Water Lines - Increasing Pipe Size

Discussion in 'Plumbing Forum, Professional & DIY Advice' started by pensfan84, Nov 4, 2009.

  1. pensfan84

    pensfan84 New Member

    Messages:
    32
    Location:
    Pittsburgh, PA
    The water line coming off of my main shutoff is 1/2" - am I able to increase the pipe to a larger size right after the main shutoff without losing much pressure?
  2. Cass

    Cass Plumber

    Messages:
    5,980
    Location:
    Ohio
    changing size will not change pressure...why do you want to do that?
  3. pensfan84

    pensfan84 New Member

    Messages:
    32
    Location:
    Pittsburgh, PA
    Well...I'm installing a new bathroom on the second floor and the house currently has 1/2" throughout - it's old and starting to get deposits in spots and causing problems with pressure.

    Also, I looked at the main shutoff a little closer and saw that it's actually 1" coming into the house and has a threaded reducer to 1/2". I can simply replace the fitting.

    I'm trying to prevent the water temperature from changing in the shower when someone flushes the toilet, and a few master plumbers I've spoken to advised me that putting in larger water lines and then install 1/2" takeoffs for each fixture - is this not the case?
  4. BRD

    BRD New Member

    Messages:
    53
    Location:
    northeast
    A larger pipe size will have less pressure loss due to friction than a smaller pipe at the same flow. Therefore you will have more pressure available to your fixtures with a larger pipe. Your static pressure will remain the same. I'm not a plumber , so I don't know if this will help ypur problem with the toilets.
  5. ChuckS

    ChuckS New Member

    Messages:
    96
    Location:
    Aurora, CO
    So he doesn't get the cold shower when someone flushes. So you can run two facets simultaneously.
  6. Basement_Lurker

    Basement_Lurker One who lurks

    Messages:
    668
    Location:
    Victoria, BC
    Temperature fluctuations in your shower are only going to be solved once and for all by upgrading your shower valve to at least a pressure balanced unit...are you sure you were talking to master plumbers?

    Upsizing your lines will definitely allow for more water on demand if you have a big household and tend to run a few fixtures at the same time.
  7. Terry

    Terry Administrator Staff Member

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  8. Ian Gills

    Ian Gills Senior Robin Hood Guy

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    Yes you can Terry.

    [​IMG]
  9. hj

    hj Moderator & Master Plumber Staff Member

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    Location:
    Cave Creek, Arizona
    pipe size

    Increasing the pipe size will just insure that whatever amount of water is available at the point of increase will arrive at the faucet. ANY restriction ahead of that point will still affect volume, and thus pressure, in the new section. If this is a new tub/shower installation, you MUST use pressure balanced valves and these will automatically control the situation when someone flushes the toilet.
  10. pensfan84

    pensfan84 New Member

    Messages:
    32
    Location:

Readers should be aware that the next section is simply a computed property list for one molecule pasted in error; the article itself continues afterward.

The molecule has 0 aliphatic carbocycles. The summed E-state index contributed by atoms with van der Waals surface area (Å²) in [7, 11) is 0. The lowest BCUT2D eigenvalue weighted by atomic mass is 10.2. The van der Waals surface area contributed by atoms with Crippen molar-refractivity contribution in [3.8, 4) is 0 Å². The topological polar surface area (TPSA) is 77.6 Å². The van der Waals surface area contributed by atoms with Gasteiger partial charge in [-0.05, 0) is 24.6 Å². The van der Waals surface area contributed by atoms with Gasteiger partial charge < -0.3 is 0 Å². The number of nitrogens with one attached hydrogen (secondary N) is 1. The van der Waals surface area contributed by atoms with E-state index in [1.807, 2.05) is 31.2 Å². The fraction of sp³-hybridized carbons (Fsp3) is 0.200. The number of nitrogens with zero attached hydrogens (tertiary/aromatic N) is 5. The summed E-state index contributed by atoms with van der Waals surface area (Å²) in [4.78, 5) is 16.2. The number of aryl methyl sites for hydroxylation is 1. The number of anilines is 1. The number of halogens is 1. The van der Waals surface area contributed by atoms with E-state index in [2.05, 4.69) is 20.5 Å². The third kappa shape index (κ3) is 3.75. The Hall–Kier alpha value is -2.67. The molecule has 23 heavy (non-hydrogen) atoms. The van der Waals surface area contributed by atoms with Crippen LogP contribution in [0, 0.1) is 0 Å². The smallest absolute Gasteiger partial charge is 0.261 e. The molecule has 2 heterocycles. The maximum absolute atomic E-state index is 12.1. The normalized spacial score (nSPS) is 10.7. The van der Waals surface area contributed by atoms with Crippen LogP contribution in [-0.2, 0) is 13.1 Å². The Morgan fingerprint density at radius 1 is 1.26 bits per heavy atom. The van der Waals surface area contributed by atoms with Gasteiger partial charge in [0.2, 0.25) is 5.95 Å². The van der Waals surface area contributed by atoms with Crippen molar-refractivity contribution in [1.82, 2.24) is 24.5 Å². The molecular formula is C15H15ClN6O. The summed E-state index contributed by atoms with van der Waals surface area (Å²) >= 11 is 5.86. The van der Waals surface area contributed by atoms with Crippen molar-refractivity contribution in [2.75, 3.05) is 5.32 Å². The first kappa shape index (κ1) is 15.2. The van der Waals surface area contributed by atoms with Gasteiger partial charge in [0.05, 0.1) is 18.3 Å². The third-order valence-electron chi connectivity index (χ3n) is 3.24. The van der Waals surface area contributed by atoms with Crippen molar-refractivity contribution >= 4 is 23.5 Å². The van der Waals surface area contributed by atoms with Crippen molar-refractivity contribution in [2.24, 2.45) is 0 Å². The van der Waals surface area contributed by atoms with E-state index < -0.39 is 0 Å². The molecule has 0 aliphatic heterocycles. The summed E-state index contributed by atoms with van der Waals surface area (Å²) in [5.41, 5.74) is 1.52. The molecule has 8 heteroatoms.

Pittsburgh, PA
    Terry,

    Based off of the link you gave me, I fit into the 1' per branch category.

    would you then recommend 1" to supply the main branch, then each area (e.g. kitchens, bathrooms, laundry area) be reduced to 3/4", and then again to 1/2" for each fixture? or what way would you recommend?
  11. Lakee911

    Lakee911 I&C Engineer (mostly WWTP)

    Messages:
    1,328
    Location:
    Columbus, OH
    Well, you can if you want hot water to arrive quickly and you have no recirculator....
  12. Thatguy

    Thatguy Homeowner

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    1,459
    Location:
    MD
  13. Terry

    Terry Administrator Staff Member

    Messages:
    15,294
    Location:
    Bothell, Washington
    What most plumbers do, is work the chart backwards, and increase pipe size on the way back to the street.

    So for instance, if you need 1/2" pipe to two plumbing fixtures, like a tub and lav, then you would increase to 3/4" when you get to the third fixture.
    After a while, you will be adding more fixtures, and at some point you will be at 1"
    It doesn't hurt cold to be too large, but most plumbers keep to the chart for hot water.
    But even oversizing would be better then running a three bath home in 1/2" like your was.
    The last time I saw that?
    It was a house being "flipped" by carpenters for resale.
    The home sold for over $500K and had no water anywhere.
    Trying to suck water through a 1/2" straw and a pineapple shake.

    Most plumbers will run 1/2" hot for lav and tub, and 3/4" cold to the bathroom, splitting down to 1/2" for the individual fixtures.
    At some point, you're at 1" for the main branch.
    Last edited: Nov 5, 2009
  14. Lakee911

    Lakee911 I&C Engineer (mostly WWTP)

    Messages:
    1,328
    Location:
    Columbus, OH
    Well, that's my house.... :)
  15. cwhyu2

    cwhyu2 Consultant

    Messages:
    1,348
    Location:
    Cincinnati OH
    aalina you know that you are repling to threads that are years old!
  16. bluebinky

    bluebinky Member

    Messages:
    408
    Location:
    Santa Clara, CA
    Larger pipes reducing pressure is an old wives tale.

    Like others have said -- if done correctly, larger pipes should help, and a better shower valve will also help.

    Another thing that can help is to take-off for the toilets from a point before the split between hot and cold.
  17. Winslow

    Winslow Plumber

    Messages:
    450
    Location:
    Hawaii
    Increasing the size of the line will decrease friction loss not pressure, aside from greatly increasing volume.
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